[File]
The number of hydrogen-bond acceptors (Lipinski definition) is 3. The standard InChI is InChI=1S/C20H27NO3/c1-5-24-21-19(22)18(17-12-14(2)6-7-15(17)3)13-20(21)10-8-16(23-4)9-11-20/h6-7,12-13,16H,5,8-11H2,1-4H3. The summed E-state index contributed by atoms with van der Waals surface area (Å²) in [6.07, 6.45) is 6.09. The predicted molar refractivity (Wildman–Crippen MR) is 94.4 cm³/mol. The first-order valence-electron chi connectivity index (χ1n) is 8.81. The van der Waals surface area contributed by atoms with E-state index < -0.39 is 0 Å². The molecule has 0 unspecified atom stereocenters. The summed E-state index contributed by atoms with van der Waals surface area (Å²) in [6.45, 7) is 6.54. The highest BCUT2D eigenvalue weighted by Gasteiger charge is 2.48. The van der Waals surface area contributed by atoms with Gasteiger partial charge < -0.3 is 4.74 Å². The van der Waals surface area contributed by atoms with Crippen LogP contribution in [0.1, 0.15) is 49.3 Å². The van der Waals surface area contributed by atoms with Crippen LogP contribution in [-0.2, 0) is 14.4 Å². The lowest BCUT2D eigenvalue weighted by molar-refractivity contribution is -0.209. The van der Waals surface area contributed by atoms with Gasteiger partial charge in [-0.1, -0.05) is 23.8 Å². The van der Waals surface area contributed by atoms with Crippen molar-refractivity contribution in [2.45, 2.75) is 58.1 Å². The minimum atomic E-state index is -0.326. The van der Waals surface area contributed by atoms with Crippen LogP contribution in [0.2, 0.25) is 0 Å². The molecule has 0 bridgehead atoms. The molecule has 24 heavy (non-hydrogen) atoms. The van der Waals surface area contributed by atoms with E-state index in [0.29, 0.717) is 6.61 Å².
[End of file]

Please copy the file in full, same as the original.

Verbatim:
The number of hydrogen-bond acceptors (Lipinski definition) is 3. The standard InChI is InChI=1S/C20H27NO3/c1-5-24-21-19(22)18(17-12-14(2)6-7-15(17)3)13-20(21)10-8-16(23-4)9-11-20/h6-7,12-13,16H,5,8-11H2,1-4H3. The summed E-state index contributed by atoms with van der Waals surface area (Å²) in [6.07, 6.45) is 6.09. The predicted molar refractivity (Wildman–Crippen MR) is 94.4 cm³/mol. The first-order valence-electron chi connectivity index (χ1n) is 8.81. The van der Waals surface area contributed by atoms with E-state index < -0.39 is 0 Å². The molecule has 0 unspecified atom stereocenters. The summed E-state index contributed by atoms with van der Waals surface area (Å²) in [6.45, 7) is 6.54. The highest BCUT2D eigenvalue weighted by Gasteiger charge is 2.48. The van der Waals surface area contributed by atoms with Gasteiger partial charge < -0.3 is 4.74 Å². The van der Waals surface area contributed by atoms with Crippen LogP contribution in [0.1, 0.15) is 49.3 Å². The van der Waals surface area contributed by atoms with Crippen LogP contribution in [-0.2, 0) is 14.4 Å². The lowest BCUT2D eigenvalue weighted by molar-refractivity contribution is -0.209. The van der Waals surface area contributed by atoms with Gasteiger partial charge in [-0.1, -0.05) is 23.8 Å². The van der Waals surface area contributed by atoms with Crippen molar-refractivity contribution in [2.45, 2.75) is 58.1 Å². The minimum atomic E-state index is -0.326. The van der Waals surface area contributed by atoms with Crippen LogP contribution in [0.2, 0.25) is 0 Å². The molecule has 0 bridgehead atoms. The molecule has 24 heavy (non-hydrogen) atoms. The van der Waals surface area contributed by atoms with E-state index in [0.29, 0.717) is 6.61 Å².